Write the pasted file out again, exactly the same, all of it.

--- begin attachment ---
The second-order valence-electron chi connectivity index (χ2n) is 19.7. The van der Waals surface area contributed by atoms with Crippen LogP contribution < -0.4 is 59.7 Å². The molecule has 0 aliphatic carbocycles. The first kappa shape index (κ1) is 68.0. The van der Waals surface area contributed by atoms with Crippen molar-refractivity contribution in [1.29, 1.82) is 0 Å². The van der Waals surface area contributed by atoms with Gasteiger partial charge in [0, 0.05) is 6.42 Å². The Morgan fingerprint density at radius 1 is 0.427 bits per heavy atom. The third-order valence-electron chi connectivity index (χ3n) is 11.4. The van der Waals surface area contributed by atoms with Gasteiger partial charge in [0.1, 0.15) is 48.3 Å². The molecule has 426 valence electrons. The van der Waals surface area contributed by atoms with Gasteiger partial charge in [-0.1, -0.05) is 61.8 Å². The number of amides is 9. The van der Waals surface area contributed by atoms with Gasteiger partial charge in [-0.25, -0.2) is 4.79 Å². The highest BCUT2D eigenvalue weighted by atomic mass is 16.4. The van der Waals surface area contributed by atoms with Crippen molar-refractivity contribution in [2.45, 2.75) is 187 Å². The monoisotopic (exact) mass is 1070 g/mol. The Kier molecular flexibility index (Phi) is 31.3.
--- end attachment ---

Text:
The second-order valence-electron chi connectivity index (χ2n) is 19.7. The van der Waals surface area contributed by atoms with Crippen LogP contribution < -0.4 is 59.7 Å². The molecule has 0 aliphatic carbocycles. The first kappa shape index (κ1) is 68.0. The van der Waals surface area contributed by atoms with Crippen molar-refractivity contribution in [1.29, 1.82) is 0 Å². The van der Waals surface area contributed by atoms with Gasteiger partial charge in [0, 0.05) is 6.42 Å². The Morgan fingerprint density at radius 1 is 0.427 bits per heavy atom. The third-order valence-electron chi connectivity index (χ3n) is 11.4. The van der Waals surface area contributed by atoms with Gasteiger partial charge in [0.1, 0.15) is 48.3 Å². The molecule has 426 valence electrons. The van der Waals surface area contributed by atoms with Gasteiger partial charge in [-0.1, -0.05) is 61.8 Å². The number of amides is 9. The van der Waals surface area contributed by atoms with Gasteiger partial charge in [-0.25, -0.2) is 4.79 Å². The highest BCUT2D eigenvalue weighted by atomic mass is 16.4. The van der Waals surface area contributed by atoms with Crippen molar-refractivity contribution in [2.45, 2.75) is 187 Å². The monoisotopic (exact) mass is 1070 g/mol. The Kier molecular flexibility index (Phi) is 31.3.